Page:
High-income countries have low rates of food security. In general, there is plenty of food for everyone and rates of undernourishment are generally insignificant (1). However, deficiencies in vitamins and minerals can still exist at concerning rates despite good overall food security. For example, approximately one in three Americans have a vitamin deficiency or anemia (2). Vitamin D deficiency and insufficiency is common in many European countries (3). In addition, within a well-nourished population, individuals may still be at risk of deficiency due to nutrient-poor diets, illness or increased needs. This can have important consequences for public health. How to identify and target interventions to groups vulnerable to vitamin and mineral deficiencies was the subject of a recent review article by Bruins et al. (4).
Preventing Vitamin and Mineral Deficiencies
We, as individuals, want to avoid having a micronutrient deficiency. Pick up any nutrition textbook to hear about the symptoms: fatigue and reduced cognitive abilities from iron deficiency, an increase in infections with vitamin A deficiency, dermatitis and confusion with vitamin B6 deficiency, and poor wound healing with vitamin C deficiency (5). Also, governments, public health departments, health organizations and NGOs do not want people to have micronutrient deficiencies. Vitamin and mineral deficiencies can be treated easily, yet left untreated they can lead to an increase in health care costs and a reduction in the work efficiency of the population.
In well-nourished populations, it is important to identify who is at risk of a deficiency, so that these people can be targeted. This has two aims, firstly to direct scarce resources to the people who would benefit most, and to avoid over-supplementing well-nourished populations whose diets are already adequate. Nutrient needs vary through the lifecycle, and vitamin and mineral intakes are affected by our economic status, nutrition knowledge, and cultural factors. Populations commonly found to have higher rates of deficiency include pregnant women and young children due to their relatively high nutrient needs, and the elderly from reduced food intakes and illness. Anemia is often found in women of childbearing age (2).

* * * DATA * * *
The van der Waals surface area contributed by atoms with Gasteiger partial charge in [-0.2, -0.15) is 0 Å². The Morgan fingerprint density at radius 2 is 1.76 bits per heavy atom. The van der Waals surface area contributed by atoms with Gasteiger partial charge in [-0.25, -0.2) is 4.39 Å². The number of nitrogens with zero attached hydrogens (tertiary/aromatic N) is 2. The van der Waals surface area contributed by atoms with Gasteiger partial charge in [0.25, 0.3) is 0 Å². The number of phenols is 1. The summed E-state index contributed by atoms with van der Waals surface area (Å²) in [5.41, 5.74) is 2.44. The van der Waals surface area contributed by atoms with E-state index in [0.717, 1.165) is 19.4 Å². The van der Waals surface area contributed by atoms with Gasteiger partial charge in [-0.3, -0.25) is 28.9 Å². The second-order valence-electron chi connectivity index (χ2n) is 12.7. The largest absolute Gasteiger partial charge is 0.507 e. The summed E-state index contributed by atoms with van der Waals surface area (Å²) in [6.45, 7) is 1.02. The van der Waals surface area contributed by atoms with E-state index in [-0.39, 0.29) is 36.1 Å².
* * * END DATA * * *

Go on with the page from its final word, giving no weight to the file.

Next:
Different approaches can be taken to address nutrient deficiencies. Many poor diets can be improved by nutrition education (6, 7). Another approach is to provide food packages to vulnerable groups to improve their diet (8). Taxes and subsidies can help consumers make more nutritious food choices (9). Food fortification can be used to increase the intake of certain micronutrients, but it can be hard to target it specifically to vulnerable groups (10). Dietary supplements can be one strategy: women planning a pregnancy are advised to consume a supplement containing folic acid in many countries to help prevent neural tube defects (11).
Is It Worth It? Calculating costs and benefits
Before an intervention is started in a vulnerable population, a cost-benefit analysis is a useful way to work out whether it will be worthwhile. Costs include those needed to implement the program, and resources used for identifying vulnerable groups and testing. Adoption and adherence affect how successful the program will be in reducing rates of deficiency and therefore the benefits of the program. Cost savings will depend on both direct reductions in health care costs, and indirect improvements in productivity. Measures such as the Disability-Adjusted Life Year or Quality-Adjusted Life Year can help here (12). Cost-benefit analyses have identified some potential programs to increase the supply of vitamins and minerals to certain vulnerable population groups, that results in net cost savings (13-15).
Read more about how to do this in “Considerations for Secondary Prevention of Nutritional Deficiencies in High-Risk Groups in High-Income Countries.”
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